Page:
Summer of 85

TIFF 2020: Summer of 85 Review

Queer love stories too often end in tragedy, yet Summer of 85 ends with both death and celebration. François Ozon’s stirring coming-of-age fable refreshingly honours love. The film gives audiences a summer fling during the summer of 1985 (obviously…) before the AIDS crisis exploded into public consciousness. Ozon’s film rewrites the narrative and lets its young men live and love freely without fear.

However, death hangs over Summer of 85. This is a François Ozon film, after all. Sex and death are two of the French director’s favourite themes. However, he’s never used them quite as beautifully as he has here. The film is a stirring essay that uses a young man’s obsession with death to teach him how to live.

 

A Crime of Passion

This film may be Ozon’s most personal work yet as tells the story of sixteen-year-old Alexis (Félix Lefebvre) discovering himself anew. Alexis ruminates in voiceover about his fascination with death, particularly as pertains to a tragedy involving his first love, David Gorman (Benjamin Voisin). One can presume that David’s life found a violently passionate end from the narrative that unfolds. Alexis speaks elusively about the circumstances, clearly seduced by the idea of holding his former flame within as a living ghost. David’s absence penetrates the “present day” scenes as a caseworker (Aurore Broutin) assess Alexis for a psychological profile. She refers to possible charges, which suggest David died in a crime of passion.

Alexis recalls his affair with David as the film flashes back through the summer. Out sailing on a boat, Alexis falls asleep. He awakens to discover that the brilliant sunshine off the shores of Normandy quickly transformed into a violent storm. The boat capsizes, but, like a knight on a white stallion, David sails along to his rescue. The bond quickly when David invites Alexis back home to warm up and change. A peculiar encounter with David’s mother (a wonderful Valeria Bruni-Tedeschi) informs the relatively modest Alexis that the Gormans are open and carefree.

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Death imprints itself on the boys’ mutual desire. Even when Alexis warms himself in the bubble bath that Mrs. Gorman draws, he likens the tub to a coffin. Despite the palpable libidinousness in the air, or perhaps because of it, Alexis’s mind wanders to stiffs.

 

Sex and Death

A few casual glances inform the boys as to what’s up. However, sparks fly from the moment they lock eyes on the boat. Not since Carol has a single glance sparked such electricity.

The spark between the boys jolts Alexis like a defibrillator. Summer of 85 refreshingly spins the coming-out-of-the-closet narrative on its head by eschewing the usual foreplay of are they or aren’t they. There are no explosively dramatic coming-out moments. No pining. No questioning. The revelations are internal and intimate, shared only between the two boys or a knowing look from a parent. Since the film doesn’t dwell on uncertainties and hesitations, providing safe space for the boys and others like them, it jumps headlong into their summer whirlwind. Lefebvre and Voisin have magnetic chemistry, offering playful yet vulnerable performances. Lefebvre is particularly good in the lead, bravely channeling emotional depths as Alexis reflects on love and loss.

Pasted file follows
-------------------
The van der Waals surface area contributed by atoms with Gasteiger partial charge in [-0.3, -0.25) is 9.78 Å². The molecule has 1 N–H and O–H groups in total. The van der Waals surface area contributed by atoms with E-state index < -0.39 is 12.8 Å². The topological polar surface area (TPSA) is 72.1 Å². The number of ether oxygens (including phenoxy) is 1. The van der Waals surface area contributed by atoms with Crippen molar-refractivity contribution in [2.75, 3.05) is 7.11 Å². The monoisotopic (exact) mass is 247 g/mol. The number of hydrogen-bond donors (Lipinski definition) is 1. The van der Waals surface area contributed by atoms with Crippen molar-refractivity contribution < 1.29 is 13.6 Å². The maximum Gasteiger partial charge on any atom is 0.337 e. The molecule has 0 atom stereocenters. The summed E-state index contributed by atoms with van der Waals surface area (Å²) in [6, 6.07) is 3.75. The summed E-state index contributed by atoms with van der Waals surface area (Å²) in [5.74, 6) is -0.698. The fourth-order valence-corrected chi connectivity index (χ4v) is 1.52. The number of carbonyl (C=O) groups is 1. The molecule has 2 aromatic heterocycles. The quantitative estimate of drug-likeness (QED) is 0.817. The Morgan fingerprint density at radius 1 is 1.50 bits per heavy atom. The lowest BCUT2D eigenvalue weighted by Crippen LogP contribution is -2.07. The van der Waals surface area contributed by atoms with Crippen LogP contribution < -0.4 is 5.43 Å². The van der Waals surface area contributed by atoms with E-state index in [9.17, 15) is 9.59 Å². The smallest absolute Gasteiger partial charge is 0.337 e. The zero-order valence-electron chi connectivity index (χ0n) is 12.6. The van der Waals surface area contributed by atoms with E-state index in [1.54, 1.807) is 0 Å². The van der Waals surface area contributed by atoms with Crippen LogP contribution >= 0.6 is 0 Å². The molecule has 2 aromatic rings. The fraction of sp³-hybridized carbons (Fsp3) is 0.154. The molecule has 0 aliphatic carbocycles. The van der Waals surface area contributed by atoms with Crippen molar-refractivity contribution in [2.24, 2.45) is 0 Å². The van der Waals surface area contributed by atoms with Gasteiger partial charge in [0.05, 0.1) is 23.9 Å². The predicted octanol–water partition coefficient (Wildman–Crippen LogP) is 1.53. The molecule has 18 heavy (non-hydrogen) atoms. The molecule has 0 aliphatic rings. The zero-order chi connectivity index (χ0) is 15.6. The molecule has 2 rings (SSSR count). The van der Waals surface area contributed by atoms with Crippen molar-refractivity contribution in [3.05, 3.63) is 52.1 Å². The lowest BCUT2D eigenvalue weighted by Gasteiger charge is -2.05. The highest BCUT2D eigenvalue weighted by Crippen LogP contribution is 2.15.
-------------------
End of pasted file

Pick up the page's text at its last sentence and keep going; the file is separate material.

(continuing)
Ozon beautifully realises this summer in Normandy through a nostalgic hue. Shooting on sun-soaked 16mm film and layering the soundtrack with banger hits from the ’80s, the film chronicles the last chapter of blissful innocence before the AIDS crisis changed everything. This is a film about savouring the moment and embracing life. For example, when the boys are out having fun at a club, they dance energetically to the beat. Then David slips his Walkman headphones over Alexis’s ears and drowns out the distraction of the club, slowing down the moment and letting them be close and alone as the world dances around them. The boys dance to markedly different beats, however, as Ozon notes throughout the film. David strays, interested in other boys and other girls, leaving Alexis rebuffed and confused one time too many.

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“Dance on My Grave”

Death looms largest in the film, however, through the proposal David makes. He wants to laugh death in the face having known grief nakedly since losing his father. David asks Alexis to promise to dance on his grave if he dies first. For a boy with a fetish for the other side of mortality, this is no indecent proposal. As the film weaves between the summer fun and the grave matter in the days that follow, Alexis’s perceived crime gradually reveals itself. It culminates with a bizarrely beautiful number in which he grabs the Walkman once again. He hits play and Rod Stewart’s “Sailing” wafts into the film, celebrating the crashing waves of love and death that brought them together at sea.

Ozon adapts Aidan Chambers’ novel Dance on My Grave, which he says he first read at the age of seventeen in the summer of ’85. This tender psychosexual drama covers familiar Ozon terrain and, in some ways, is the film he’s been building towards his entire career. As the director has said previously, its influence is everywhere in his work. Just look at the spectre of death in Under the Sand, the teacher-student relationship and destructive jealousy of In the House, the cross-dressing in The New Girlfriend, and the sexy summer heat of Swimming Pool, just to name a few. Chambers’ novel permeates Ozon’s work in the way that “Sailing” transforms Alexis’s life. Books and songs guide transformative experiences and stick with us forever. It’s no accident that by returning to this story that Ozon delivers one of his best films yet.

 

Summer of ’85 premiered at the 2020 Toronto International Film Festival.

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